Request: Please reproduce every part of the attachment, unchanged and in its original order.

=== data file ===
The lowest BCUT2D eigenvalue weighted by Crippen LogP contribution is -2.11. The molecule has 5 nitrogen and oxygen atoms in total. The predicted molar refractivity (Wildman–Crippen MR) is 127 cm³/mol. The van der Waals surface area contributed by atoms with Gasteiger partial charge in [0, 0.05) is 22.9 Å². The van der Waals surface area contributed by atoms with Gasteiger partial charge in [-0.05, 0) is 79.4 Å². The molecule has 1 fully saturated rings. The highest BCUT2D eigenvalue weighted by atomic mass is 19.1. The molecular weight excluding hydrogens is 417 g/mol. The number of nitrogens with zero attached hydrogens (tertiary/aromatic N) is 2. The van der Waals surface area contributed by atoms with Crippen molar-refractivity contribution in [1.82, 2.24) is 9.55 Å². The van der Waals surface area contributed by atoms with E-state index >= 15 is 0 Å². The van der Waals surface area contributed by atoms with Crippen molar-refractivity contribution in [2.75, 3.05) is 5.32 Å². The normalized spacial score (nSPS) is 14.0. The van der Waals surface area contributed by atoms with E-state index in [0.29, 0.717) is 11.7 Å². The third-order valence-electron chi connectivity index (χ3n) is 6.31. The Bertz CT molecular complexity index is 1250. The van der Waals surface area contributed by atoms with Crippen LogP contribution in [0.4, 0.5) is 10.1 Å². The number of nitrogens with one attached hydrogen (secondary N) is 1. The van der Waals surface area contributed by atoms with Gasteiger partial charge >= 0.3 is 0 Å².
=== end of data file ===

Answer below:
The lowest BCUT2D eigenvalue weighted by Crippen LogP contribution is -2.11. The molecule has 5 nitrogen and oxygen atoms in total. The predicted molar refractivity (Wildman–Crippen MR) is 127 cm³/mol. The van der Waals surface area contributed by atoms with Gasteiger partial charge in [0, 0.05) is 22.9 Å². The van der Waals surface area contributed by atoms with Gasteiger partial charge in [-0.05, 0) is 79.4 Å². The molecule has 1 fully saturated rings. The highest BCUT2D eigenvalue weighted by atomic mass is 19.1. The molecular weight excluding hydrogens is 417 g/mol. The number of nitrogens with zero attached hydrogens (tertiary/aromatic N) is 2. The van der Waals surface area contributed by atoms with Crippen molar-refractivity contribution in [1.82, 2.24) is 9.55 Å². The van der Waals surface area contributed by atoms with E-state index >= 15 is 0 Å². The van der Waals surface area contributed by atoms with Crippen molar-refractivity contribution in [2.75, 3.05) is 5.32 Å². The normalized spacial score (nSPS) is 14.0. The van der Waals surface area contributed by atoms with E-state index in [0.29, 0.717) is 11.7 Å². The third-order valence-electron chi connectivity index (χ3n) is 6.31. The Bertz CT molecular complexity index is 1250. The van der Waals surface area contributed by atoms with Crippen LogP contribution in [0.4, 0.5) is 10.1 Å². The number of nitrogens with one attached hydrogen (secondary N) is 1. The van der Waals surface area contributed by atoms with Gasteiger partial charge >= 0.3 is 0 Å².